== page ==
i was grateful when they attached a name to it – shabby chic. my inclination to love things with the texture of peeling paint and a bit rough-hewn was vindicated…wait!…not only vindicated, but reinforced by the decorating fashion industry. phew! that meant that the old screen doors on the wall, the glass-less window frames tucked here and there, the chopped-off-side-of-the-vintage-desk end table, the vintage black suitcases, the metal radiator grate catty-corner in the foyer, the old door laid horizontal on horses, the tin ceiling panels…these were all fashion statements and not statements of making-do-decor. such a relief.
i must say, however, that i wouldn’t have changed anything anyway. these all make me happy. they are cozy and warm and, mostly, they have history. and it’s the history-that-remains-a-mystery and the history-that-i-know-a-smidge-about that i love. i had no idea whose screen door screens these were when i got them at a wholesale trade show years ago but i could imagine the sound they made when they slammed shut. nor did i know where the old black window with one colored glass square in my studio was from. the old four-foot tall window frames were being thrown out of the historic lakefront building where i had my offices, making room for new windows. i couldn’t bear to see them in the trashpile and the way i adored those offices made it easy to take them home. someone literally chopped off the side of the old desk leaving three drawers and a rough edge and selling it in the estate sale for $5. you can’t see the rough edge unless you really look and this piece has been in the living room for years and years now, serving a purpose and feeling loved. the tin, well, who knows? what i do know is that they make marvelous places to magnet photographs and cards and tiny little signs with sayings that help each day. so, yeah, i guess my point is that whether i know the back-story or not, i really appreciate the warmth of long living they bring. they sit alongside many rocks and sticks that have made short and long journeys home with me, in the back of little baby scion or in backpacks with corks that come home from times spent with my children and moments i want to remember.
i haven’t purchased a lot of brand new furniture. there was the first herculon-fabric overstuffed couch with two matching overstuffed chairs, a tweed in lovely shades of very-early 1980s brown.
well over a decade later that was donated to a youth group and a new couch in mid 1990s floral barn red and forest green with a reclining wingchair of red and white checks made its way into the living room. both of those pieces still have a place in the house – though no longer in the living room. the couch, still very comfortable, is covered with a black slipcover and has a place in the sitting room with a hand-me-down lazyboy, an old farm table and an antique copper boiler tub that stores our roadtrip writings.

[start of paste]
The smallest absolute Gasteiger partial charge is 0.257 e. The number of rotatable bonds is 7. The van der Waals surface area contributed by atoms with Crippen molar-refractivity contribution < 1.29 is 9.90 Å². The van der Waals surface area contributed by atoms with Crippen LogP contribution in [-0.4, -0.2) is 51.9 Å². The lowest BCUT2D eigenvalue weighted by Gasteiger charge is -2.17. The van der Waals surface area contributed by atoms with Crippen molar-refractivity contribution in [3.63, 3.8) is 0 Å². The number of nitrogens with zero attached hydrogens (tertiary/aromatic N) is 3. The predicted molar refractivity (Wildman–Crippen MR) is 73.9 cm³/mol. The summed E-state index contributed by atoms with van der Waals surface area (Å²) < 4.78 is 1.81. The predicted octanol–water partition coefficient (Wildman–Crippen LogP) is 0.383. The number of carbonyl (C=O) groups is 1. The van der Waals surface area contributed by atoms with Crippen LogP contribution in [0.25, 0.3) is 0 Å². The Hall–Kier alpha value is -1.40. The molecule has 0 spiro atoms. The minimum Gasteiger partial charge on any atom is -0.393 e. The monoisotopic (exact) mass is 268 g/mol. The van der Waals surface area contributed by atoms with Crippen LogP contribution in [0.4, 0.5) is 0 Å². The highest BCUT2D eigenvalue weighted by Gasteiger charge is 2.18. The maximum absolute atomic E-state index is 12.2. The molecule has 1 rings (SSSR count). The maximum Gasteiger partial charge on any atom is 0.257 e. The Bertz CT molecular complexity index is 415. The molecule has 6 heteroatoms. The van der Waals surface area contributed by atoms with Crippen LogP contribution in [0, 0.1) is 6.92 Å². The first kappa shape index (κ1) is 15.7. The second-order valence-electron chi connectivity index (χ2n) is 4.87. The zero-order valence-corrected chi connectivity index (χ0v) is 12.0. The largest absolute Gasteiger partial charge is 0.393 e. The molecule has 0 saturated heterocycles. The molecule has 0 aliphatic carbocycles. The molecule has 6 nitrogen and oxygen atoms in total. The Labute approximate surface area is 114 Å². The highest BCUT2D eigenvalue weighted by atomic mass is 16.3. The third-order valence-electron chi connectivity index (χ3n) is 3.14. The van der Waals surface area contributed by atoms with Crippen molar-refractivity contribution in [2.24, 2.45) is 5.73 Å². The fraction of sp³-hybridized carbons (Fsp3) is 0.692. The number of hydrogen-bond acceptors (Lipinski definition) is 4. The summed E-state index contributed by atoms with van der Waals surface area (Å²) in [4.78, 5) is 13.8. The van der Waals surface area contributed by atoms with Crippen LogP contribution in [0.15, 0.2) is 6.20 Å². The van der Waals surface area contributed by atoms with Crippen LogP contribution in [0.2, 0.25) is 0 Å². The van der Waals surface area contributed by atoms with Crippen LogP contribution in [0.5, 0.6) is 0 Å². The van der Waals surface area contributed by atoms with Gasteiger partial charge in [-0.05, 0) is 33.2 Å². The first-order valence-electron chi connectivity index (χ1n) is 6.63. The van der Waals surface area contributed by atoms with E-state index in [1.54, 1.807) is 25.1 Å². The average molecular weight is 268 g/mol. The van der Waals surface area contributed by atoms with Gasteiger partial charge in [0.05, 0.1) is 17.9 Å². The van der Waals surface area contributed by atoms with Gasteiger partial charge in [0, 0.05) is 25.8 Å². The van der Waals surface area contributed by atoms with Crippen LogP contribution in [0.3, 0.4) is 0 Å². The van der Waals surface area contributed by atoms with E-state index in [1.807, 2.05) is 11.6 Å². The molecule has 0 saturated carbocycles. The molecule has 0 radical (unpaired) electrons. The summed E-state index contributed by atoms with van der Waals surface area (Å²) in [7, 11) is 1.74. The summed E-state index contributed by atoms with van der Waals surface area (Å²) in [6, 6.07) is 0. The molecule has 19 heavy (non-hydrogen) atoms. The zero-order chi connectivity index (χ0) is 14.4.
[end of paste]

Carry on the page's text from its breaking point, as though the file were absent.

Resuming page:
there’s a black leather couch in the living room now that has been there over a decade. it shares the space with the old secretary that was my brother’s, the bistro table that was in the second story porch of my old offices, a vintage typewriter 20 bought me for my birthday a couple years ago, a few paintings i spattered, the desk-turned-end-table you now know too much about and the driftwood we brought back from a trip to long island. the two big branches we painted white and potted to hold happy lights still stand steadfastly happying up the room and each day i pass them i wonder if they are too holiday-ish. i quickly reject this as too big a decision and plug them in.
it is in recent days i have had the good fortune of hearing from a dear old friend i taught with in my first two years of teaching way-back-when. we soon will have a phone chat and catch up on everything from a-z. what lois doesn’t realize is that i have thought of her simply every day…as it is her dresser that stands in our bedroom of vintage size that couldn’t really accommodate one of those bedroom suites you see in magazines. instead, this old sturdy five-drawer sits opposite the windows of the sunrise and hold my dad’s peanut can, one of the precious items i have of my sweet poppo’s, the planters peanut blue metal can he tucked in his drawer that always held a few dollars and was the place he sent you if you were going to go pick up the pizza.
as i look at the top of that dresser right this second, pictures of d and me and of my beloved children are on top. there is a small piece of the carpet padding from the irresponsible-gasket-flood waiting to go in the special box next to the yago-sangria-wine-bottle-turned-lamp i made when i was 19 and there is a card in a glass frame that reads: “someday, the light will shine like a sun through my skin and they will say, what have you done with your life? and though there are many moments i think i will remember, in the end, i will be proud to say, i was one of us.”
all of this – the stuff with history i know, the stuff with history i don’t know, the peeling paint, the rough-hewn, the used and the it-took-me-a-long-time-to-decide new…all of it – around me reminds me of that and is the connecting thread. of the concentric circles of me, of us. probably that’s why “shabby chic” speaks to me. it is most definitely why it works for me.